The theme of “Follow the Sun” 2022 was “How to build cultural bridges in times of crisis?”.

Follow the Sun Webinar brings together negotiation experts from all over the world to share negotiation insights. The focus of the Follow the Sun webinar 2022 was on how to build cultural bridges in times of crisis.

As we are facing difficult times in terms of economic, social, and environmental concerns, we believe it has never been more important to learn about how to collaborate in the most effective way.

Together with negotiation experts from Singapore, China, the UAE, Switzerland, and the U.S., we discussed, among other topics, important aspects when dealing with different cultures. This insight highlights some of the key takeaways of each session.


In our first session from Singapore, Ming Maa, president of Grab, shared some important insights on

negotiating with business partners from Asia.

• In Asia, especially in Japan, negotiations are focused on underlying principles. Whereas in

countries such as the U.S, relationships can be built upon competencies and skills, the focus in

Asia tends to be more on partnerships and trust in business partners. Therefore, you have to be

aware of setting the right principles at first as this can save a lot of misunderstandings.

• To successfully negotiate in Asia, patience, and empathy as well as the recognition and appreciation of the partnership with the opposing side are crucial.

• Important principle: “You need to make sure that you are not only a fair-weather friend but a friend who is there in all kinds of weather.”


In our China session, Josef Mondl, director of the China Competence Center at the University of St.

Gallen, explained the importance of time, strategy, and network when doing business in China.

• According to Josef, the Western perception of China has changed very little in the past decades. To

negotiate successfully we, therefore, need to change our awareness fundamentally. Approaching

China without a predefined perception is key to succeed in business and negotiation.

• Important insights on the business culture in China:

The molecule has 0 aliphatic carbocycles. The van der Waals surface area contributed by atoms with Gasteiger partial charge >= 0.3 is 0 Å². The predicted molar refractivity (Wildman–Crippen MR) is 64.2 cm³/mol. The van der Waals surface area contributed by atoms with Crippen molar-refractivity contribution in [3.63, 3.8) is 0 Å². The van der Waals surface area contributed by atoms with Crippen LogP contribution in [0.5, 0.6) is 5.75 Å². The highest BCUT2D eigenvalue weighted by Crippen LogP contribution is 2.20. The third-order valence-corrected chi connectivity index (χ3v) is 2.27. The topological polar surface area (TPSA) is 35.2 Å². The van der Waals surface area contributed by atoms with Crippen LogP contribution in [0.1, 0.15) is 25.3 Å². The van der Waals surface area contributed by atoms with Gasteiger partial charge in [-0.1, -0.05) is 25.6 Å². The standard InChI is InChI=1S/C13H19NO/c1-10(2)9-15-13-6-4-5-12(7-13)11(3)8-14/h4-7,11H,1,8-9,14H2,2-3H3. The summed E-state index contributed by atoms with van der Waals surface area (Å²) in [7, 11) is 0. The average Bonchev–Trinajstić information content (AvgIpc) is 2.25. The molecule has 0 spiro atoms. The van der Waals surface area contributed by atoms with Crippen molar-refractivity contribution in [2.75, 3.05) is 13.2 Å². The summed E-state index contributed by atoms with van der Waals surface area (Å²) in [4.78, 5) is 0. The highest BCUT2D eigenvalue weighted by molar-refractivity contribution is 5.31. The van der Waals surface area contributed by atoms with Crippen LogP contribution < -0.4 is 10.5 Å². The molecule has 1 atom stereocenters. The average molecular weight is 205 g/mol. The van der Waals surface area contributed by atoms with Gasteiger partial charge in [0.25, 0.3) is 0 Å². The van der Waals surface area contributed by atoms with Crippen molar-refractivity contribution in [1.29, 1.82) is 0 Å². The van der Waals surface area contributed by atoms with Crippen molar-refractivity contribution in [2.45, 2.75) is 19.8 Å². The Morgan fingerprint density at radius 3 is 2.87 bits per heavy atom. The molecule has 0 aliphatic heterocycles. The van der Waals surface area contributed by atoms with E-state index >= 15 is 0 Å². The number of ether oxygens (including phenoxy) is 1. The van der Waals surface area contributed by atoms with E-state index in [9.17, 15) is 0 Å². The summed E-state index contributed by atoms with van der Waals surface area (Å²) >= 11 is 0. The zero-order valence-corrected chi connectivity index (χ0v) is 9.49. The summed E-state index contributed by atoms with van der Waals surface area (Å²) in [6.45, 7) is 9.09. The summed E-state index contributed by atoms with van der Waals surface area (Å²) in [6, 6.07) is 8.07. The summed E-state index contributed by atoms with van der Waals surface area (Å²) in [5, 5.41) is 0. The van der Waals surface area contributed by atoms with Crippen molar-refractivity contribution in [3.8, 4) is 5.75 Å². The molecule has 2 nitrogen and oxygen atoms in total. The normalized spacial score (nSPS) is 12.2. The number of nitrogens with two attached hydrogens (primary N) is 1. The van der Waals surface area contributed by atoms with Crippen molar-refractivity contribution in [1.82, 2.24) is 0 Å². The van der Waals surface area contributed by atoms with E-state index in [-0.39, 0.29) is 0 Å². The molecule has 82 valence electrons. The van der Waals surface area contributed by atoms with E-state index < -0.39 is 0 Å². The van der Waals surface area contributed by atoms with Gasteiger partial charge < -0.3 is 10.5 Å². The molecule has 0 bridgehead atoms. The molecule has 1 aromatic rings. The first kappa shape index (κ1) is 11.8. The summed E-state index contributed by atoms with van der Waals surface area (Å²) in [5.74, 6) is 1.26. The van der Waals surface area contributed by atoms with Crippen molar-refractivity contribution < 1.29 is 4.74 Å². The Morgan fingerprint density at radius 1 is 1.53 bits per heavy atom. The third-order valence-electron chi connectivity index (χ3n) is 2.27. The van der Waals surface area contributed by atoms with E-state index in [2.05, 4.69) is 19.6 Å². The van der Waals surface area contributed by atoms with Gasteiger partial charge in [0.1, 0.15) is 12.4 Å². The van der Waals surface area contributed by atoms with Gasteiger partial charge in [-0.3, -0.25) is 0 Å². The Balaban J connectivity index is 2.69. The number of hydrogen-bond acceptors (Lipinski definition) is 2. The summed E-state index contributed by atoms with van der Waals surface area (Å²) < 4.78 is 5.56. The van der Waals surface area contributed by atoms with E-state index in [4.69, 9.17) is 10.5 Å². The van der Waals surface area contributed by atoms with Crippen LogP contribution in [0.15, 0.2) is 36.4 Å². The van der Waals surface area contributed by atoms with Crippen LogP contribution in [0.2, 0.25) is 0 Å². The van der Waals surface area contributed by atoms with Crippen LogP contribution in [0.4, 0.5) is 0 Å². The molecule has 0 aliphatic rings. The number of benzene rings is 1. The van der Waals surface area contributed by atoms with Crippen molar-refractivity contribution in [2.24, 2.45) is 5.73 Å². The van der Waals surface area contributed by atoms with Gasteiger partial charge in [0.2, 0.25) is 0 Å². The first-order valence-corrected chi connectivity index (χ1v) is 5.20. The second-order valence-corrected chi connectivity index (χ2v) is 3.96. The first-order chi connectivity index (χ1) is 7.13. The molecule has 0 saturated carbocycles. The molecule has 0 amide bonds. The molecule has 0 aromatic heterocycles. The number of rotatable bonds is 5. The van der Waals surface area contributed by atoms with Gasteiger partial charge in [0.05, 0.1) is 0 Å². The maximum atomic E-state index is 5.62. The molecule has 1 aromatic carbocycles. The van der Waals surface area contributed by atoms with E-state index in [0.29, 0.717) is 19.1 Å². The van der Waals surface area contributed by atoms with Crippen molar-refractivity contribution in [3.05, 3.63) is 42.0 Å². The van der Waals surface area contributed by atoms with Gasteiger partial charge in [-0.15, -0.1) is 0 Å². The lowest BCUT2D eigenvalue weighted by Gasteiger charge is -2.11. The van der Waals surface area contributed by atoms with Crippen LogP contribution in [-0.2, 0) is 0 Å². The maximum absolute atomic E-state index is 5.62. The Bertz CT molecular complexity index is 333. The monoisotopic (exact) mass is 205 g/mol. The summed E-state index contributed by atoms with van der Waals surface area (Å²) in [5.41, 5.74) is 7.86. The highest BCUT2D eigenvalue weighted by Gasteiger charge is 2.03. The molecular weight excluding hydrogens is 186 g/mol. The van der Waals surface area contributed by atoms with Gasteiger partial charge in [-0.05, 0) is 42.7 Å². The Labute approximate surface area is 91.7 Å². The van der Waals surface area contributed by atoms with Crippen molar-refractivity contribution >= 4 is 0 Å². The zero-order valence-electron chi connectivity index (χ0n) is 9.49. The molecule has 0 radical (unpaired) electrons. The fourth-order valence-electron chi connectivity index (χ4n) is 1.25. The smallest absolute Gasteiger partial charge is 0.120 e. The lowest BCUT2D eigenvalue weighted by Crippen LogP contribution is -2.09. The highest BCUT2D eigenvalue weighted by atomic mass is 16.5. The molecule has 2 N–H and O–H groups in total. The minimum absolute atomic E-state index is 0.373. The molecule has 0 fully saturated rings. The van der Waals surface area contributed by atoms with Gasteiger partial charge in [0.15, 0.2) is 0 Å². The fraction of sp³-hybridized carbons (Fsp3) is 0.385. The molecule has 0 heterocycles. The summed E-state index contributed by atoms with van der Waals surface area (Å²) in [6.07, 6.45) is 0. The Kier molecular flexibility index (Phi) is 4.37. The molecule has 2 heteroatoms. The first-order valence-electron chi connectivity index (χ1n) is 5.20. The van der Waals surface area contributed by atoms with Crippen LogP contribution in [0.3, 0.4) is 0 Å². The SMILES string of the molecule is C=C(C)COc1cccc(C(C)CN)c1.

1. Right timing: It’s all about finding the right time. Knowing and being aware of the right moment

is key.

2. Strategic business model advantage: It is essential to have a strategic business model and to

really know which problem you are solving in the competitive Chinese market.

3. Solid network: Invest resources when it comes to people and relationships without any ulterior



In our third session from the United Arab Emirates, Simon Rahimzada, Partner at King & Spalding,

highlighted the importance of the personal approach in negotiations.

• In the Middle East, negotiations are approached in a much more “playful” manner. People like to

do business and look forward to negotiations. However, it is essential to approach negotiations

respectfully and to anticipate the cultural components of business partners in order to be


• Express your empathy and understand the cultural nuances of the region you are negotiating in,

as entering into discussions without this understanding will hinder the process. For example, in

the Middle East it is not uncommon to meet business partners for a late-night meeting.

• Focus on the period prior to the negotiation and invest time to get to know the other party. As it is

a common practice to meet with the involved business partners in advance, take into account that

the negotiation process consumes a certain amount of time.


In our Switzerland session, our founder and CEO, Matthias Schranner pointed out the risk of

missing the window of opportunity in negotiations.

• From our perspective, organizations are not fully prepared to handle crisis situations. There is a need to switch to a crisis mode since the usual strategies and tactics of daily business negotiations do not work anymore.

• Difficult negotiations need to have an underlying purpose; an emotional storyline for the greater good to complete the rational negotiation target. This purpose needs to be both credible and visible on the company’s website and has to be communicated on different social media channels.

• Never underestimate the “window of opportunity”. This window will only remain open for a short period of time, therefore, it is essential to quickly find an agreement because the window will soon close again.


In our U.S. session, Andrew Kohlrieser, former Congressional policy advisor and legislative

correspondent, highlighted important insights into the negotiation culture of the U.S.

1. Americans love to get a deal and to win a deal: They don’t view negotiations as cooperation or

collaboration but simply as coordination, meaning that every party is responsible for their side of the deal.

2. Time is money: Americans like to solve the negotiation process extremely fast. Knowing that they want to close a deal quickly, it might be a good tactic to take the time to de-escalate because this time pressure puts the opposing side under stress.

3. Status and authority are important in the US: As status and authority play an important part in business, acknowledge and praise the other side at the beginning of a negotiation in order to build trust.

4. People love to climb the corporate ladder very fast: Use this knowledge and let the supervisor of the opposing party know about their good negotiation skills in order to build a bond.

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